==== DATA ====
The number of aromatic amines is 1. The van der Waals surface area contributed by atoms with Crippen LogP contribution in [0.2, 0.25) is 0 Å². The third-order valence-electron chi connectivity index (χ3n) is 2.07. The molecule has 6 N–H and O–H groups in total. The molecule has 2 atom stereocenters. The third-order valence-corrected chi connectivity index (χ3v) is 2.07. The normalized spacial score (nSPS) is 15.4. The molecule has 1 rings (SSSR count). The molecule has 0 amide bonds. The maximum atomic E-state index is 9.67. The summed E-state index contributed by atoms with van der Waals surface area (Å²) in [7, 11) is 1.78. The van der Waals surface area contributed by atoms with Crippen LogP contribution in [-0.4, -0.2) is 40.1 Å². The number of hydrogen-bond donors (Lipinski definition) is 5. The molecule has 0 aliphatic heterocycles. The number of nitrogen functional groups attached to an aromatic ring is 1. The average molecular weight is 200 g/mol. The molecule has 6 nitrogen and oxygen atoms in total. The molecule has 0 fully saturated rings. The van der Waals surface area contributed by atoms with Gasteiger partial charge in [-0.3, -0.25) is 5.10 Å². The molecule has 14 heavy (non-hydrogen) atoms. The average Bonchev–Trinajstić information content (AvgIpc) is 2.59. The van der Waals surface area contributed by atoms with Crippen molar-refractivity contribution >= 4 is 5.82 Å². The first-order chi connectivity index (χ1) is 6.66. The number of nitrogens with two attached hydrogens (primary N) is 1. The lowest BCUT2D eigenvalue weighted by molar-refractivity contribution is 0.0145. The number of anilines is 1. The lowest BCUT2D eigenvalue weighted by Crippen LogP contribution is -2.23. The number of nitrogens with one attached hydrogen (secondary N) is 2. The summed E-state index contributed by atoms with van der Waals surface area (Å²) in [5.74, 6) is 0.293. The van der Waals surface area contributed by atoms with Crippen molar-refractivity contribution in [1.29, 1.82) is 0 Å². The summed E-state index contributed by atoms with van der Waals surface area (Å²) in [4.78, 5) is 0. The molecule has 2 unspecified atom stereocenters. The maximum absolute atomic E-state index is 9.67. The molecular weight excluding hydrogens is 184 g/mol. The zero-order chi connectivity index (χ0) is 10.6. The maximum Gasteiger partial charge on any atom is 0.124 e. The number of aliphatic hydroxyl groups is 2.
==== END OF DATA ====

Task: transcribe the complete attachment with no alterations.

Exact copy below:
The number of aromatic amines is 1. The van der Waals surface area contributed by atoms with Crippen LogP contribution in [0.2, 0.25) is 0 Å². The third-order valence-electron chi connectivity index (χ3n) is 2.07. The molecule has 6 N–H and O–H groups in total. The molecule has 2 atom stereocenters. The third-order valence-corrected chi connectivity index (χ3v) is 2.07. The normalized spacial score (nSPS) is 15.4. The molecule has 1 rings (SSSR count). The molecule has 0 amide bonds. The maximum atomic E-state index is 9.67. The summed E-state index contributed by atoms with van der Waals surface area (Å²) in [7, 11) is 1.78. The van der Waals surface area contributed by atoms with Crippen LogP contribution in [-0.4, -0.2) is 40.1 Å². The number of hydrogen-bond donors (Lipinski definition) is 5. The molecule has 0 aliphatic heterocycles. The number of nitrogen functional groups attached to an aromatic ring is 1. The average molecular weight is 200 g/mol. The molecule has 6 nitrogen and oxygen atoms in total. The molecule has 0 fully saturated rings. The van der Waals surface area contributed by atoms with Gasteiger partial charge in [-0.3, -0.25) is 5.10 Å². The molecule has 14 heavy (non-hydrogen) atoms. The average Bonchev–Trinajstić information content (AvgIpc) is 2.59. The van der Waals surface area contributed by atoms with Crippen molar-refractivity contribution >= 4 is 5.82 Å². The first-order chi connectivity index (χ1) is 6.66. The number of nitrogens with two attached hydrogens (primary N) is 1. The lowest BCUT2D eigenvalue weighted by molar-refractivity contribution is 0.0145. The number of anilines is 1. The lowest BCUT2D eigenvalue weighted by Crippen LogP contribution is -2.23. The number of nitrogens with one attached hydrogen (secondary N) is 2. The summed E-state index contributed by atoms with van der Waals surface area (Å²) in [5.74, 6) is 0.293. The van der Waals surface area contributed by atoms with Crippen molar-refractivity contribution in [1.29, 1.82) is 0 Å². The summed E-state index contributed by atoms with van der Waals surface area (Å²) in [4.78, 5) is 0. The molecule has 2 unspecified atom stereocenters. The maximum absolute atomic E-state index is 9.67. The molecular weight excluding hydrogens is 184 g/mol. The zero-order chi connectivity index (χ0) is 10.6. The maximum Gasteiger partial charge on any atom is 0.124 e. The number of aliphatic hydroxyl groups is 2.